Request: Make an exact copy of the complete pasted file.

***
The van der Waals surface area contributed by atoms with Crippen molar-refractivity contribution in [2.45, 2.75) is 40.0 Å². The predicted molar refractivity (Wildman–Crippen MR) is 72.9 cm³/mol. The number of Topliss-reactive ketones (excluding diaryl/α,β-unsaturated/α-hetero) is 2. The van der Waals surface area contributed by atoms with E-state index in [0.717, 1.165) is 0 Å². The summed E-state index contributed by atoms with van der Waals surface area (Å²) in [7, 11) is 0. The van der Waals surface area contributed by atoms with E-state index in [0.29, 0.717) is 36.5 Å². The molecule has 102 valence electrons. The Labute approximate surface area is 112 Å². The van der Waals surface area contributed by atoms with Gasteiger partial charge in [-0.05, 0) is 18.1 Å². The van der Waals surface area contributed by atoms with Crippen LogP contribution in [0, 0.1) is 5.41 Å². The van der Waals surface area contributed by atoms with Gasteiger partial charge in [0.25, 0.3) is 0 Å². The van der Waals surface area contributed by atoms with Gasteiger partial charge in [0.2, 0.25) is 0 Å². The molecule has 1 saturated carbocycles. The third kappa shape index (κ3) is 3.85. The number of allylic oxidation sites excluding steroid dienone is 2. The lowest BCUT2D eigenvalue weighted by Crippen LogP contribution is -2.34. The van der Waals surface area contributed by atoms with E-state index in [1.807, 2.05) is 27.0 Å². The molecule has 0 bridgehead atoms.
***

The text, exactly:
The van der Waals surface area contributed by atoms with Crippen molar-refractivity contribution in [2.45, 2.75) is 40.0 Å². The predicted molar refractivity (Wildman–Crippen MR) is 72.9 cm³/mol. The number of Topliss-reactive ketones (excluding diaryl/α,β-unsaturated/α-hetero) is 2. The van der Waals surface area contributed by atoms with E-state index in [0.717, 1.165) is 0 Å². The summed E-state index contributed by atoms with van der Waals surface area (Å²) in [7, 11) is 0. The van der Waals surface area contributed by atoms with E-state index in [0.29, 0.717) is 36.5 Å². The molecule has 102 valence electrons. The Labute approximate surface area is 112 Å². The van der Waals surface area contributed by atoms with Gasteiger partial charge in [-0.05, 0) is 18.1 Å². The van der Waals surface area contributed by atoms with Crippen LogP contribution in [0, 0.1) is 5.41 Å². The van der Waals surface area contributed by atoms with Gasteiger partial charge in [0.25, 0.3) is 0 Å². The van der Waals surface area contributed by atoms with Gasteiger partial charge in [0.2, 0.25) is 0 Å². The molecule has 1 saturated carbocycles. The third kappa shape index (κ3) is 3.85. The number of allylic oxidation sites excluding steroid dienone is 2. The lowest BCUT2D eigenvalue weighted by Crippen LogP contribution is -2.34. The van der Waals surface area contributed by atoms with E-state index in [1.807, 2.05) is 27.0 Å². The molecule has 0 bridgehead atoms.